Matching Items (65)
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Sustainable urbanism offers a set of best practice planning and design prescriptions intended to reverse the negative environmental consequences of urban sprawl, which dominates new urban development in the United States. Master planned developments implementing sustainable urbanism are proliferating globally, garnering accolades within the planning community and skepticism among social

Sustainable urbanism offers a set of best practice planning and design prescriptions intended to reverse the negative environmental consequences of urban sprawl, which dominates new urban development in the United States. Master planned developments implementing sustainable urbanism are proliferating globally, garnering accolades within the planning community and skepticism among social scientists. Despite attention from supporters and critics alike, little is known about the actual environmental performance of sustainable urbanism. This dissertation addresses the reasons for this paucity of evidence and the capacity of sustainable urbanism to deliver the espoused environmental outcomes through alternative urban design and the conventional master planning framework for development through three manuscripts. The first manuscript considers the reasons why geography, which would appear to be a natural empirical home for research on sustainable urbanism, has yet to accumulate evidence that links design alternatives to environmental outcomes or to explain the social processes that mediate those outcomes. It argues that geography has failed to develop a coherent subfield based on nature-city interactions and suggests interdisciplinary bridging concepts to invigorate greater interaction between the urban and nature-society geographic subfields. The subsequent chapters deploy these bridging concepts to empirically examine case-studies in sustainable urbanism. The second manuscript utilizes fine scale spatial data to quantify differences in ecosystem services delivery across three urban designs in two phases of Civano, a sustainable urbanism planned development in Tucson, Arizona, and an adjacent, typical suburban development comparison community. The third manuscript considers the extent to which conventional master planning processes are fundamentally at odds with urban environmental sustainability through interviews with stakeholders involved in three planned developments: Civano (Tucson, Arizona), Mueller (Austin, Texas), and Prairie Crossing (Grayslake, Illinois). Findings from the three manuscripts reveal deep challenges in conceptualizing an empirical area of inquiry on sustainable urbanism, measuring the outcomes of urban design alternatives, and innovating planning practice within the constraints of existing institutions that facilitate conventional development. Despite these challenges, synthesizing the insights of geography and cognate fields holds promise in building an empirical body of knowledge that complements pioneering efforts of planners to innovate urban planning practice through the sustainable urbanism alternative.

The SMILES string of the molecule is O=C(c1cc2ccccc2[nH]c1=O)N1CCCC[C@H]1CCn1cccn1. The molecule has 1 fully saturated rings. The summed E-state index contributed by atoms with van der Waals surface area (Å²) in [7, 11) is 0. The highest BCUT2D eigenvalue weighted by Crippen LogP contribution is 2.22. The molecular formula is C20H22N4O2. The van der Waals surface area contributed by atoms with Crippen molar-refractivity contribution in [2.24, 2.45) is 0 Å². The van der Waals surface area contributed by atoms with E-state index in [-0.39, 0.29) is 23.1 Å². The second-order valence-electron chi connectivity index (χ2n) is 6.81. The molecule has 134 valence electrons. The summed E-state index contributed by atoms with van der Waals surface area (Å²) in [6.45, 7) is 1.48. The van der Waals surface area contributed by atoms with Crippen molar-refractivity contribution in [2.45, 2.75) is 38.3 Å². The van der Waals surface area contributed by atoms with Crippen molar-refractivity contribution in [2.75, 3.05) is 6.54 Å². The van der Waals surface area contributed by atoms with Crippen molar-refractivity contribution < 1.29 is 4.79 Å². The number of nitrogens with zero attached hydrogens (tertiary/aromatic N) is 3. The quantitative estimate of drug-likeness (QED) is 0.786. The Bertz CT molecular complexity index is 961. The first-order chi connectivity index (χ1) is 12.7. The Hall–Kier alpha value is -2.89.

ContributorsTurner, Victoria (Author) / Gober, Patricia (Thesis advisor) / Eakin, Hallie (Committee member) / Kinzig, Ann (Committee member) / Talen, Emily (Committee member) / Arizona State University (Publisher)
Created2013
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The Kootenai River landscape of southwestern British Columbia, northwestern Montana and the very northern tip of Idaho helped unify the indigenous Ktunaxa tribe and guided tribal lifestyles for centuries. However, the Ktunaxa bands' intimate connection with the river underwent a radical transformation during the nineteenth century. This study analyzes how

The Kootenai River landscape of southwestern British Columbia, northwestern Montana and the very northern tip of Idaho helped unify the indigenous Ktunaxa tribe and guided tribal lifestyles for centuries. However, the Ktunaxa bands' intimate connection with the river underwent a radical transformation during the nineteenth century. This study analyzes how the Ktunaxa relationship with the Kootenai River faced challenges presented by a new understanding of the meaning of landscape introduced by outside groups who began to ply the river's waters in the early 1800s. As the decades passed, the establishment of novel boundaries, including the new U.S.-Canadian border and reserve/reservation delineations, forever altered Ktunaxa interaction with the land. The very meaning of the river for the Ktunaxa as a source of subsistence, avenue of transportation and foundation of spiritual identity experienced similar modifications. In a matter of decades, authoritarian lines on foreign maps imposed a concept of landscape far removed from the tribe's relatively fluid and shifting understanding of boundary lines represented by the river at the heart of the Ktunaxa homeland. This thesis draws on early ethnographic work with the Ktunaxa tribe in addition to the journals of early traders and missionaries in the Kootenai region to describe how the Ktunaxa way of life transformed during the nineteenth century. The works of anthropologist Keith Basso and environmental philosopher David Abram are used to develop an understanding of the powerful implications of the separation of the Ktunaxa people from the landscape so essential to tribal identity and lifestyle. Two different understandings of boundaries and the human relationship with the natural world clashed along the Kootenai River in the 1800s, eventually leading to the separation of the valley's indigenous inhabitants from each other and from the land itself. What water had once connected, lines on maps now divided, redefining this extensive landscape and its meaning for the Ktunaxa people. However, throughout decades of dominance of the Western mapmakers' worldview and in spite of the overwhelming influence of this Euro-American approach to the environment, members of the Ktunaxa tribe have been able to maintain much of their traditional culture.